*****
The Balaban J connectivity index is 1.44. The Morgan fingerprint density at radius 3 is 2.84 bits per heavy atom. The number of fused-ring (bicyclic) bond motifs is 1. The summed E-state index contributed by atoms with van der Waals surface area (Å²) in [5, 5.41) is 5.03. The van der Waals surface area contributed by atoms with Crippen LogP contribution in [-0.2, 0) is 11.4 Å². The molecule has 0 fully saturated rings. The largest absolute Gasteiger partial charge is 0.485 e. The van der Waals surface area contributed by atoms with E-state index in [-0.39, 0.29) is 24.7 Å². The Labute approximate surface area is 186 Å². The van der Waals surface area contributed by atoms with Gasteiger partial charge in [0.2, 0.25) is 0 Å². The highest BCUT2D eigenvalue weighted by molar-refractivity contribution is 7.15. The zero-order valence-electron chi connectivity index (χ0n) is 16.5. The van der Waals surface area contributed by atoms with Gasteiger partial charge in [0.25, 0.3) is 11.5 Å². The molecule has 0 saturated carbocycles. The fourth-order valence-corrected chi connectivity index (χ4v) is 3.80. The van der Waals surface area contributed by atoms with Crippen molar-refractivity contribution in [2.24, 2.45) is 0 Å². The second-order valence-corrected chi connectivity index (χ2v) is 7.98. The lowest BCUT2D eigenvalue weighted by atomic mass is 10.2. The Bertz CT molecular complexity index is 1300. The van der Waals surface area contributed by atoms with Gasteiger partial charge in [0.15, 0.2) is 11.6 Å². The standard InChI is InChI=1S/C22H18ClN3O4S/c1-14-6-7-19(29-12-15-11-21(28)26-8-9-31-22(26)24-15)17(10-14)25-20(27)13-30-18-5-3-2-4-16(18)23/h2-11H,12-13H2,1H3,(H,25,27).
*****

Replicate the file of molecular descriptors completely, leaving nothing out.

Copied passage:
The Balaban J connectivity index is 1.44. The Morgan fingerprint density at radius 3 is 2.84 bits per heavy atom. The number of fused-ring (bicyclic) bond motifs is 1. The summed E-state index contributed by atoms with van der Waals surface area (Å²) in [5, 5.41) is 5.03. The van der Waals surface area contributed by atoms with Crippen LogP contribution in [-0.2, 0) is 11.4 Å². The molecule has 0 fully saturated rings. The largest absolute Gasteiger partial charge is 0.485 e. The van der Waals surface area contributed by atoms with E-state index in [-0.39, 0.29) is 24.7 Å². The Labute approximate surface area is 186 Å². The van der Waals surface area contributed by atoms with Gasteiger partial charge in [0.2, 0.25) is 0 Å². The highest BCUT2D eigenvalue weighted by molar-refractivity contribution is 7.15. The zero-order valence-electron chi connectivity index (χ0n) is 16.5. The van der Waals surface area contributed by atoms with Gasteiger partial charge in [0.25, 0.3) is 11.5 Å². The molecule has 0 saturated carbocycles. The fourth-order valence-corrected chi connectivity index (χ4v) is 3.80. The van der Waals surface area contributed by atoms with Crippen molar-refractivity contribution in [2.24, 2.45) is 0 Å². The second-order valence-corrected chi connectivity index (χ2v) is 7.98. The lowest BCUT2D eigenvalue weighted by atomic mass is 10.2. The Bertz CT molecular complexity index is 1300. The van der Waals surface area contributed by atoms with Gasteiger partial charge in [0.15, 0.2) is 11.6 Å². The standard InChI is InChI=1S/C22H18ClN3O4S/c1-14-6-7-19(29-12-15-11-21(28)26-8-9-31-22(26)24-15)17(10-14)25-20(27)13-30-18-5-3-2-4-16(18)23/h2-11H,12-13H2,1H3,(H,25,27).